Check Out What These Three Sisters Did to Liven Up Their Grandmother’s Town

It took the creative minds of three sisters to entirely transform an otherwise common town in Taiwan. Nobody really had a desire to visit the town of Huija, other than to attend one of the three temple gatherings each year. It didn’t help that drab grays and blues on old brick was the popular style there. But that’s different now.

While visiting their grandmother’s house on holiday, the three sisters decided to bring some life to the place. They got some supplies and painted the outside of her house with their favorite cartoon characters including Daruma Dolls, which are a symbol of luck in Japan. What happened next no one in the town could have expected.

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Speedy Graphito: A French Street and Pop Art Legend

A pioneer of the street art movement in France, Speedy Graphito brought the avant-garde to the streets and inspired a generation of future artists. Expressed in many mediums, his work is bold, vibrant and controversial – and while a good amount of his creativity is paint-based, he also works with sculpture, installations, video and photography.

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The World Is A Yoga Mat: Urban Yoga in New York, Paris, Madrid and Ljubljana

Yogi, architect and artist Anja Humljan encourages us to re-observe our busy cities, seeing them as world to deeply interact with, and even a place to de-stress. For her collaborative project and upcoming book, The Urban Yoga, she traveled to world cities, exploring their concrete and steel environments and how they interact with the human body.

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Photographer Builds Detailed Sets in the Streets of New York (Then Leaves Them for People to Enjoy)

Walk down the street in New York and you could see a living room, bedroom or bathroom right on the sidewalk. It’s an ongoing art project from photographer Justin Bettman and stylist Gozde Eker called Set in the Street. It sees the duo building elaborate sets right out in the open using discarded materials and furniture. In fact, most of their materials are found on the street and have simply changed locations.

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Window Silhouettes Play with the World Outside

Spanish street artist Pejac is no stranger to the art of the silhouette. Even when doing highly detailed paint work his pieces often incorporate some form of clever black and white figure or shape. One way he’s experimented with silhouettes is on the windows of his apartments, most recently creating a playful tribute to French high-wire artist Philippe Petit. Here, in an imaginative use of forced-perspective, the tightrope walker balances on a jet’s vapor trail.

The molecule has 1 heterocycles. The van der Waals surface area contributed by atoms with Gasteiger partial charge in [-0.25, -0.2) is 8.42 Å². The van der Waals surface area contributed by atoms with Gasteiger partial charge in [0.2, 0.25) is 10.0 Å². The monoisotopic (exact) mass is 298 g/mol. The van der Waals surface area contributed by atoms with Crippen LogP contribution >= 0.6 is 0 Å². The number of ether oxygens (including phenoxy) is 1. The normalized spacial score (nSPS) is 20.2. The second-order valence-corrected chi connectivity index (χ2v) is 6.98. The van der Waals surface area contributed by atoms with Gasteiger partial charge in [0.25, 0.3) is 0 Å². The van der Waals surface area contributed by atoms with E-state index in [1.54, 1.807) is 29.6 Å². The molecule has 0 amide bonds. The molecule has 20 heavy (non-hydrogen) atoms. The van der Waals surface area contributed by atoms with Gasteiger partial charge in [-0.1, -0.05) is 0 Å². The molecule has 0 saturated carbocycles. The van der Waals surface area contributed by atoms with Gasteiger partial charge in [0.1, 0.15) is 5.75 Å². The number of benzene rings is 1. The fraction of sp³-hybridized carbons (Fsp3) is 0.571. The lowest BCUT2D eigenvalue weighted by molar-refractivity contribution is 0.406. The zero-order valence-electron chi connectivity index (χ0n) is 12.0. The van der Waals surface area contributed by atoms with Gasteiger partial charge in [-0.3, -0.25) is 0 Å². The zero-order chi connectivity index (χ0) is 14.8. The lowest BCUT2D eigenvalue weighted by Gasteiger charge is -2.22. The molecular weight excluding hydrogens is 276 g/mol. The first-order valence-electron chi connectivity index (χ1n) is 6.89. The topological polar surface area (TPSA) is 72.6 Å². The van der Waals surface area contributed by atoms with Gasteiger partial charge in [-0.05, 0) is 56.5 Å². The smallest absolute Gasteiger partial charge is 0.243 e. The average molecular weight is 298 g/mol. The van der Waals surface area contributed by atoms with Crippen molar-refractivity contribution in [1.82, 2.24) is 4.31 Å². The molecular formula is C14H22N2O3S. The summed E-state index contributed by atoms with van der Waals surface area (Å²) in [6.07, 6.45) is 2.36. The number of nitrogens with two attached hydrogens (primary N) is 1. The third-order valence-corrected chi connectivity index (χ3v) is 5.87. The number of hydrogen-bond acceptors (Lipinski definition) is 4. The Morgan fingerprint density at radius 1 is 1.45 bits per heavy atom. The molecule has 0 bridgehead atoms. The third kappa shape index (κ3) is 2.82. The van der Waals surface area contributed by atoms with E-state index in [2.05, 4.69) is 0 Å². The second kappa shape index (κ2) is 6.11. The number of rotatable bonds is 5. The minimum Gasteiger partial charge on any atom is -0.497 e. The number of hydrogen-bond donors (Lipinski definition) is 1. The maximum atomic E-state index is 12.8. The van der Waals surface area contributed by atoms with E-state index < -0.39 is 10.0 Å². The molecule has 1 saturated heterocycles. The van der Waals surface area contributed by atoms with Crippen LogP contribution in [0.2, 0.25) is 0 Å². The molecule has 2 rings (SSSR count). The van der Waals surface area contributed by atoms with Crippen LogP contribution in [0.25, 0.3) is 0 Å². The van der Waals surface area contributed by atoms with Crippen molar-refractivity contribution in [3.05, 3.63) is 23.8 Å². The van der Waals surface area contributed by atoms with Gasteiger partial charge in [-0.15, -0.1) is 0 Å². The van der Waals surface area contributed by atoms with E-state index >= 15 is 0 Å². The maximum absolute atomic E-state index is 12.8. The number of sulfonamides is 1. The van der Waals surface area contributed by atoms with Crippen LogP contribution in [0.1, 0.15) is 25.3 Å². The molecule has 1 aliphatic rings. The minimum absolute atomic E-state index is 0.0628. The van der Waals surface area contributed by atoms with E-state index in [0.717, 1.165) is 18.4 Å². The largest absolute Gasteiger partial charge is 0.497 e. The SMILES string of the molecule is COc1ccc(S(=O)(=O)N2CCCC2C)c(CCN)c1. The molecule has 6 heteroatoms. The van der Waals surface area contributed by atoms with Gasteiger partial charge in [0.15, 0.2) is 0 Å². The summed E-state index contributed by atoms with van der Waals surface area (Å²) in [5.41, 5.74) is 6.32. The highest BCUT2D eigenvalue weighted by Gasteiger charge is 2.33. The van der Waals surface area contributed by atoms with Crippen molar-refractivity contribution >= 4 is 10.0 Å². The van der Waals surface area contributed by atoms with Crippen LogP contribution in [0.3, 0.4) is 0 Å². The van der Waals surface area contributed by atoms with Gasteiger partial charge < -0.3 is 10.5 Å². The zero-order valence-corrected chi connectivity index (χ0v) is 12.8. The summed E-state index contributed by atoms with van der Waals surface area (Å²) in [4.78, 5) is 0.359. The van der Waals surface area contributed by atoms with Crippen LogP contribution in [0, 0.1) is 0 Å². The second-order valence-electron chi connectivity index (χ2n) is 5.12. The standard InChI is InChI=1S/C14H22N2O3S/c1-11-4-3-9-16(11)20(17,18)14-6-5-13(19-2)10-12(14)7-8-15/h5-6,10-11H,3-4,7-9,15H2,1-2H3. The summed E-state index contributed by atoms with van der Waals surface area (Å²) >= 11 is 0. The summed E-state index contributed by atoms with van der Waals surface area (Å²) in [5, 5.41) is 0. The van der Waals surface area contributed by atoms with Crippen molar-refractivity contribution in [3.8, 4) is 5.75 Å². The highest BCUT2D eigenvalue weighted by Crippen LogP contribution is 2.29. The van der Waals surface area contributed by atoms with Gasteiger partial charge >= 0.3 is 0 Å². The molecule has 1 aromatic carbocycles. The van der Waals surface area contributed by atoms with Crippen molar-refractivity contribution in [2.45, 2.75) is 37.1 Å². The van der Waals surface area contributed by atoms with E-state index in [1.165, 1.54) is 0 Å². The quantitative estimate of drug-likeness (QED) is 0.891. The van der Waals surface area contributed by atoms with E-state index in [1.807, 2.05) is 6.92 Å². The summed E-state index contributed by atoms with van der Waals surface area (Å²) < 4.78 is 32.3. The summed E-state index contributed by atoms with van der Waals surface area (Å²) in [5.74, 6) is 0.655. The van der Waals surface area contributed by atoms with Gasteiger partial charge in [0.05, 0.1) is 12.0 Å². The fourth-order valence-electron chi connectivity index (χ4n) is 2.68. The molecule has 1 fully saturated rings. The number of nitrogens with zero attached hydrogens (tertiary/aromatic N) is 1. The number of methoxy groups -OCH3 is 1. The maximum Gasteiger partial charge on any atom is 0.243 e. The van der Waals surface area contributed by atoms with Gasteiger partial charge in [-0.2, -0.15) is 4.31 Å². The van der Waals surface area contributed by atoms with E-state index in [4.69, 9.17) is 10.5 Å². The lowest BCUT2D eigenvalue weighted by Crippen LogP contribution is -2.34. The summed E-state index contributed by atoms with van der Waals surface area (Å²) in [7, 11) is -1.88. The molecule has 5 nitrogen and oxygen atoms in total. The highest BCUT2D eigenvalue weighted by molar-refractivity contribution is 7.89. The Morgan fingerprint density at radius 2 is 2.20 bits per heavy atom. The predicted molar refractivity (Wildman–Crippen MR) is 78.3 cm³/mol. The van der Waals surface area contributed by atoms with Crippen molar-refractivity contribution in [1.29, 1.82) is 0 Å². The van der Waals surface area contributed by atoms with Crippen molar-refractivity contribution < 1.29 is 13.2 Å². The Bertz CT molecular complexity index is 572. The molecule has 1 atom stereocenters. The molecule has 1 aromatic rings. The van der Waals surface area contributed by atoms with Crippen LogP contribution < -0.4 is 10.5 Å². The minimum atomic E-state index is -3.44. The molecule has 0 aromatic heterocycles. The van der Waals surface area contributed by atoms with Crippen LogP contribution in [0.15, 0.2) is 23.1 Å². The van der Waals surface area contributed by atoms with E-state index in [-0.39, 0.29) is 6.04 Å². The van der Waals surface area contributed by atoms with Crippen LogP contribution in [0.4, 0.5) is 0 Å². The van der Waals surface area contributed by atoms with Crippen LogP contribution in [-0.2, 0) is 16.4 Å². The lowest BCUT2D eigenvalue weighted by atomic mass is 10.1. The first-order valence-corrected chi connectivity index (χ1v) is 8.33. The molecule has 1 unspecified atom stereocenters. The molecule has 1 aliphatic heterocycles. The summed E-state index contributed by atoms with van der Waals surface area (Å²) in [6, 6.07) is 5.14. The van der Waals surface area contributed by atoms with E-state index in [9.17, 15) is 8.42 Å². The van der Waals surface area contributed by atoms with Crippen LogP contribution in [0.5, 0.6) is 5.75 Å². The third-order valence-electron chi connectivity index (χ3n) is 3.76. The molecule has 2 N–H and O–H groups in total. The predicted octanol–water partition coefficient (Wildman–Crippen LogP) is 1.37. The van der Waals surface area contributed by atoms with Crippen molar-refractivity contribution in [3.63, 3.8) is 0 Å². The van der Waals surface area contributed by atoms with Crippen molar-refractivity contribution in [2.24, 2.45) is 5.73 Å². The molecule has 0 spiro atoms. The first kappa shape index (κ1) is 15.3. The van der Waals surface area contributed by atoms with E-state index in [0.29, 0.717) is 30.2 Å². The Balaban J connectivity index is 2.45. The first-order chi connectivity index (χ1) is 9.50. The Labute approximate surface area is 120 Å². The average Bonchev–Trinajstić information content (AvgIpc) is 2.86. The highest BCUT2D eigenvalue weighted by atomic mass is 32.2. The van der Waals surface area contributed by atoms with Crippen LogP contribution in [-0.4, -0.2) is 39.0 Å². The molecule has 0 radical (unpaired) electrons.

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Shh, Don’t Wake These Sleepy Kids!

Nap time has the unfortunate tendency of disappearing once you reach adulthood. French photographer Alice Lemarin captures the childhood privilege of dozing whenever and wherever you want in her Sleeping series.

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Street Art On The Railroad Tracks of Portugal

Throughout the history of street art, train cars and the tunnels they pass through have served as a canvas for street artists to make their mark. In Portugal, artist Artur Bordalo has used a slightly different canvas to put his work on: the tracks themselves. Is this now what we call Rail Art? It could be.

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Silhouettes Play on the Streets of Padua

The streets of Padua Italy are filled with playful silhouettes by local street artist Kenny Random. Kenny, whose real name is Andrea Coppo has been practicing the art form since the eighties, and over the years his style has ranged from anthropomorphic figures, stenciled silhouettes and a myriad of cartoon characters which interact with each other.

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Incredibly Realistic Interiors Carved into Marble & Stone

With a degree in Art History, specializing in art and architecture, Matthew Simmonds is in a small group of people who actually used their college degree for their job. His studies led him to train as an architectural stone carver and worked with teams in the restoration of famous historic buildings like the Westminster Abbey and Ely Cathedral in England. In 1996, after he moved to Italy, Simmonds began carving classical fine arts sculptures in marble and just 3 years later won first prize at the Verona International Sculpture Symposium. Simmonds’ miniature architectural carvings are as beautiful as their full sized counterparts. The meticulous details on such a small scale are even more impressive. The rough edges of the original stone slabs contrast with his clean carvings in a beautiful way.

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Trash Can Back Packs Bring Humor to the Busy Streets of Sao Paolo

While it’s important to have trash cans sprinkled throughout a city, they aren’t the most beautiful thing to look at. A trio of young German street artists known as Mentalgassi have teamed up with famous Brazilian street artist Mundano to add a little life to the mundane in Sao Paolo. They turned trash cans into back packs and the poles that they are mounted to into black & white characters happily wearing the trash pack. Who could ever litter when throwing out the trash is this much fun?

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